Workplace conditions at Tesla’s California factory have been scrutinized for months, after an employee in February publicly aired extensive concerns over compensation and injuries, sparking a renewed effort to unionize the Fremont facility by the United Auto Workers. And a new report released on Wednesday claims the automaker’s own internal data shows that injury rates at Fremont exceed what’s found across the industry.
Tesla has vehemently pushed back, asserting that its safety record is “much better” than the industry average. The report, published by California-based nonprofit Worksafe, addresses several claims made in a Tesla blog post earlier this month, in which the company preemptively attempted to pushback against news stories about workplace conditions at the Fremont shop. “A few anecdotes in a factory of over 10,000 people can always be given,” the post said, “but these are the facts.”
In particular, the post highlighted the factory’s Total Recordable Incident Rate (TRIR)—which it said is the leading metric for workplace safety—through the end of the first quarter of 2017. Tesla’s rate is 4.6, the automaker said, more than 30 percent better than the industry average of 6.7.
When it comes to earlier years, the “facts”—as Worksafe’s analysis indicates—aren’t as spectacular. Worksafe based its report off Tesla’s OSHA Form 300, which logs work-related injuries that companies must provide employees upon request. Worksafe says employees first requested copies of the logs in April. What the OSHA forms showed is that Tesla’s TRIR rate in 2014 and 2015 outpaced the industry, at 8.4 and 8.8 respectively, the latter more than 30 percent higher than the industry average.
And perhaps that explains the earnest, forward-looking phrasing of a statement given to Jalopnik by a Tesla spokesperson in response to the report.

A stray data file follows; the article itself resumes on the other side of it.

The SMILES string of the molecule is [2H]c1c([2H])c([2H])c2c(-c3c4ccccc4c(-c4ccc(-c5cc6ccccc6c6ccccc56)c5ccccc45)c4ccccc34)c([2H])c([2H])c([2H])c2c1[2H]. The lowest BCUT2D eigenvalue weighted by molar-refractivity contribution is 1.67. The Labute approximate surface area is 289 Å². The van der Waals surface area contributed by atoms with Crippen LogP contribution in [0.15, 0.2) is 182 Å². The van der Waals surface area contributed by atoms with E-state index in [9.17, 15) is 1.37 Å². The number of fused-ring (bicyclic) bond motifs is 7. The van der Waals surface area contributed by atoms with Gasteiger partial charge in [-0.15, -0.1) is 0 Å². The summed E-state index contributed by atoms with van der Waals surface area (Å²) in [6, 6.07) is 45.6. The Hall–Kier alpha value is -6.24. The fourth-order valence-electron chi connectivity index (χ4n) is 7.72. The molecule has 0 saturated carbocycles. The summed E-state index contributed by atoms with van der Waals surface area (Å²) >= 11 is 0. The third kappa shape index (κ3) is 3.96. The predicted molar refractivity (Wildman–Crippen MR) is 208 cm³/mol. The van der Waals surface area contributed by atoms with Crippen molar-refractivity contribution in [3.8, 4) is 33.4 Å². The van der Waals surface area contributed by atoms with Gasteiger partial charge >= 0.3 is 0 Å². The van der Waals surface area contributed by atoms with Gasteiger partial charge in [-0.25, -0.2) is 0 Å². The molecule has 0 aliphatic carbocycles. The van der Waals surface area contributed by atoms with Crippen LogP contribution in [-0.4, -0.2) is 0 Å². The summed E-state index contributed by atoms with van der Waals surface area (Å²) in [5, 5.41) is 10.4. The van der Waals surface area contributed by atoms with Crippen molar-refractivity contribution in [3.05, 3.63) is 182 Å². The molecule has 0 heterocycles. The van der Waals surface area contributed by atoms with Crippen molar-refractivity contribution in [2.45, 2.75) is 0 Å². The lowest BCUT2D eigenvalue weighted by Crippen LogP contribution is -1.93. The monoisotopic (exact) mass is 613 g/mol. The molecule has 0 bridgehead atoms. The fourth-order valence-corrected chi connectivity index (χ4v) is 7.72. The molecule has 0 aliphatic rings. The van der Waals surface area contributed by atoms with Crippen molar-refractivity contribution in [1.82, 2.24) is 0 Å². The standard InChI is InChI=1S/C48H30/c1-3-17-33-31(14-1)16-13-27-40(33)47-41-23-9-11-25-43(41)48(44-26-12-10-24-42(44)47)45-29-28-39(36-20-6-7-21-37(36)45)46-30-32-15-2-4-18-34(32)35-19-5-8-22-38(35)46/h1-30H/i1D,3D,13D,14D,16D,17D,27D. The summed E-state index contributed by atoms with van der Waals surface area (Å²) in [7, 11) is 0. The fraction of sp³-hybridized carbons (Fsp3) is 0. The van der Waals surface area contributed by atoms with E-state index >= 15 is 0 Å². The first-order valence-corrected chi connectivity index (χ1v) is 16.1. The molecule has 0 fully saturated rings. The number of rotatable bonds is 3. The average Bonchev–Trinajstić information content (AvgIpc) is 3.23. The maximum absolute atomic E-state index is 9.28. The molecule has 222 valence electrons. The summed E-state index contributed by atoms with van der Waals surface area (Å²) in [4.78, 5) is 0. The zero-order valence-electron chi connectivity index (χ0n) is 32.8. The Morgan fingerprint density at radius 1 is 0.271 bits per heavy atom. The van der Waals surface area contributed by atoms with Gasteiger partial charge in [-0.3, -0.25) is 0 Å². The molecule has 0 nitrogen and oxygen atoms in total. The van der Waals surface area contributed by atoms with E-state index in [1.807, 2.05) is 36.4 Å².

“We may have had some challenges in the past as we were learning how to become a car company, but what matters is the future and with the changes we’ve made, we now have the lowest injury rate in the industry by far,” a Tesla spokesperson told Jalopnik by email. “Our goal is to have as close to zero injuries as humanly possible and to become the safest factory in the auto industry.”
But Worksafe’s report said Tesla’s injury data recorded through Q1 “is too preliminary to be considered accurate given Tesla’s somewhat erratic reporting patterns.” One example of the reporting patterns can be found in how Tesla handled its 2016 injury data, the report said. On February 1, according to the report, Tesla reported 705 injuries on its 2016 OSHA 300 log. But three months later, it revised the report, which showed 840 reportable injuries.
Amendments were also made to the 2017 logs, Worksafe said:
In April, Tesla provided a log showing 100 injuries, including 22 lost time injuries resulting in 164 lost work days and 80 restricted duty injuries resulting in 1852 restricted duty work days. A few weeks later Tesla produced a revised log for the same period showing 146 injuries, including 40 lost time injuries resulting in 632 lost work days and 96 restricted duty injuries resulting in 3,829 restricted duty days.10
While the 2017 data illustrates a reduction in injuries over previous years, “Relying on 2017 injury data to reach any conclusions about safety trends at the plant is premature and could have misleading results,” the report said. That’s why Worksafe asserted that one quarter of data isn’t “a sufficient length of time to accurately identify a meaningful and lasting trend in injury reduction.”
The release of Workplace’s report was publicized by a third-party spokesperson hired by the UAW to assist in coordinating media interviews with pro-union Tesla employees earlier this year.
Last month, the UAW filed charges with the National Labor Relations Board, claiming Tesla was illegally intimidating employees behind the union drive.